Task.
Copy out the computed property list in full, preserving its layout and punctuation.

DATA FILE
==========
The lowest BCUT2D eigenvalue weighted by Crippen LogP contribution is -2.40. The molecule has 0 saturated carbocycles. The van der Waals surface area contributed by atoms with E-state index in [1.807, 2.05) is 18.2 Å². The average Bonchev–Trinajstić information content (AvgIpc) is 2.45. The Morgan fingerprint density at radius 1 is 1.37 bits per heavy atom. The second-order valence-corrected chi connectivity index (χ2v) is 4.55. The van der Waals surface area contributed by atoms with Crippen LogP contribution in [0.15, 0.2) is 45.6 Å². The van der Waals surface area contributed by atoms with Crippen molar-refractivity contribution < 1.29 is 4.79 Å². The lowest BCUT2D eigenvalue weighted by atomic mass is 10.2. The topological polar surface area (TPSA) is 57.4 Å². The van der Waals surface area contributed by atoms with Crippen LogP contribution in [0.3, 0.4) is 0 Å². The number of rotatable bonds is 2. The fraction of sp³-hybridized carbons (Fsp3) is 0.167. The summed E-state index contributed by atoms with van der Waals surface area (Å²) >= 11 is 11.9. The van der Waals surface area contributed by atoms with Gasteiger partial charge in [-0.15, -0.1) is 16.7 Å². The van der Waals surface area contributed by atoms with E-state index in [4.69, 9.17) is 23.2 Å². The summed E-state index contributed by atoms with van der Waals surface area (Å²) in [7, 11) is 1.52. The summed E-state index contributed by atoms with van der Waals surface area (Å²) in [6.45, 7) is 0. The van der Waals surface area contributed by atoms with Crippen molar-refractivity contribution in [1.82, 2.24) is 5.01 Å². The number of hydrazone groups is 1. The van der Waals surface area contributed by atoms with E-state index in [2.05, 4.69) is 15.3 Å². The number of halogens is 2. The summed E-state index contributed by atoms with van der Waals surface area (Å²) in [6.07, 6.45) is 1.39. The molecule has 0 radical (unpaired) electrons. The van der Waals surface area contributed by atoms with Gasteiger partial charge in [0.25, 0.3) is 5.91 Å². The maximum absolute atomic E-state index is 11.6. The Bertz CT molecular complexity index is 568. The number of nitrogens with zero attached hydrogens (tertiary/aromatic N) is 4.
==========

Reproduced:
The lowest BCUT2D eigenvalue weighted by Crippen LogP contribution is -2.40. The molecule has 0 saturated carbocycles. The van der Waals surface area contributed by atoms with E-state index in [1.807, 2.05) is 18.2 Å². The average Bonchev–Trinajstić information content (AvgIpc) is 2.45. The Morgan fingerprint density at radius 1 is 1.37 bits per heavy atom. The second-order valence-corrected chi connectivity index (χ2v) is 4.55. The van der Waals surface area contributed by atoms with Crippen LogP contribution in [0.15, 0.2) is 45.6 Å². The van der Waals surface area contributed by atoms with Crippen molar-refractivity contribution < 1.29 is 4.79 Å². The lowest BCUT2D eigenvalue weighted by atomic mass is 10.2. The topological polar surface area (TPSA) is 57.4 Å². The van der Waals surface area contributed by atoms with Crippen LogP contribution in [0.3, 0.4) is 0 Å². The number of rotatable bonds is 2. The fraction of sp³-hybridized carbons (Fsp3) is 0.167. The summed E-state index contributed by atoms with van der Waals surface area (Å²) >= 11 is 11.9. The van der Waals surface area contributed by atoms with Gasteiger partial charge in [-0.15, -0.1) is 16.7 Å². The van der Waals surface area contributed by atoms with E-state index in [4.69, 9.17) is 23.2 Å². The summed E-state index contributed by atoms with van der Waals surface area (Å²) in [7, 11) is 1.52. The summed E-state index contributed by atoms with van der Waals surface area (Å²) in [6.45, 7) is 0. The van der Waals surface area contributed by atoms with Crippen molar-refractivity contribution in [1.82, 2.24) is 5.01 Å². The number of hydrazone groups is 1. The van der Waals surface area contributed by atoms with E-state index in [2.05, 4.69) is 15.3 Å². The number of halogens is 2. The summed E-state index contributed by atoms with van der Waals surface area (Å²) in [6.07, 6.45) is 1.39. The molecule has 0 radical (unpaired) electrons. The van der Waals surface area contributed by atoms with Gasteiger partial charge in [0.25, 0.3) is 5.91 Å². The maximum absolute atomic E-state index is 11.6. The Bertz CT molecular complexity index is 568. The number of nitrogens with zero attached hydrogens (tertiary/aromatic N) is 4.